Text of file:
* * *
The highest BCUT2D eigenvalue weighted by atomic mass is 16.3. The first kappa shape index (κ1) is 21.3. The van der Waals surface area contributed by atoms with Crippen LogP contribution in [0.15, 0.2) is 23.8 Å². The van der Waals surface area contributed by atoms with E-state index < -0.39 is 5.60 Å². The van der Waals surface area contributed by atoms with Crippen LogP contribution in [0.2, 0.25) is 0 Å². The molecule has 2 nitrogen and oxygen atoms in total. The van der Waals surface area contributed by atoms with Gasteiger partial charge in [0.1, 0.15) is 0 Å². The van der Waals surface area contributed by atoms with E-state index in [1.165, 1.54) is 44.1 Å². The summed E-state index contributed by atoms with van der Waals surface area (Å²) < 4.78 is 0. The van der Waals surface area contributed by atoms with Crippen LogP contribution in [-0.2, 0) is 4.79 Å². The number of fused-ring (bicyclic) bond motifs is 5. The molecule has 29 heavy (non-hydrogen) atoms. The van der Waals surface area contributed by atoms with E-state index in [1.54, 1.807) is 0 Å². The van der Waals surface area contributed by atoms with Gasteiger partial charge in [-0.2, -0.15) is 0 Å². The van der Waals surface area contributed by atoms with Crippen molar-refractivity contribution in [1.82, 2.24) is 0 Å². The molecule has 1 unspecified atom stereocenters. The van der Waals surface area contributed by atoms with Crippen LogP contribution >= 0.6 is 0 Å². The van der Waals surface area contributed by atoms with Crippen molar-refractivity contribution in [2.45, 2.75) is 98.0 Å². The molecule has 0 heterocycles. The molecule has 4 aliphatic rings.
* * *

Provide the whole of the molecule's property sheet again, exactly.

The highest BCUT2D eigenvalue weighted by atomic mass is 16.3. The first kappa shape index (κ1) is 21.3. The van der Waals surface area contributed by atoms with Crippen LogP contribution in [0.15, 0.2) is 23.8 Å². The van der Waals surface area contributed by atoms with E-state index < -0.39 is 5.60 Å². The van der Waals surface area contributed by atoms with Crippen LogP contribution in [0.2, 0.25) is 0 Å². The molecule has 2 nitrogen and oxygen atoms in total. The van der Waals surface area contributed by atoms with Gasteiger partial charge in [0.1, 0.15) is 0 Å². The van der Waals surface area contributed by atoms with E-state index in [1.165, 1.54) is 44.1 Å². The summed E-state index contributed by atoms with van der Waals surface area (Å²) < 4.78 is 0. The van der Waals surface area contributed by atoms with Crippen LogP contribution in [-0.2, 0) is 4.79 Å². The number of fused-ring (bicyclic) bond motifs is 5. The molecule has 29 heavy (non-hydrogen) atoms. The van der Waals surface area contributed by atoms with E-state index in [1.54, 1.807) is 0 Å². The van der Waals surface area contributed by atoms with Gasteiger partial charge in [-0.2, -0.15) is 0 Å². The van der Waals surface area contributed by atoms with Crippen molar-refractivity contribution in [1.82, 2.24) is 0 Å². The molecule has 1 unspecified atom stereocenters. The van der Waals surface area contributed by atoms with Crippen LogP contribution >= 0.6 is 0 Å². The van der Waals surface area contributed by atoms with Crippen molar-refractivity contribution in [2.45, 2.75) is 98.0 Å². The molecule has 0 heterocycles. The molecule has 4 aliphatic rings.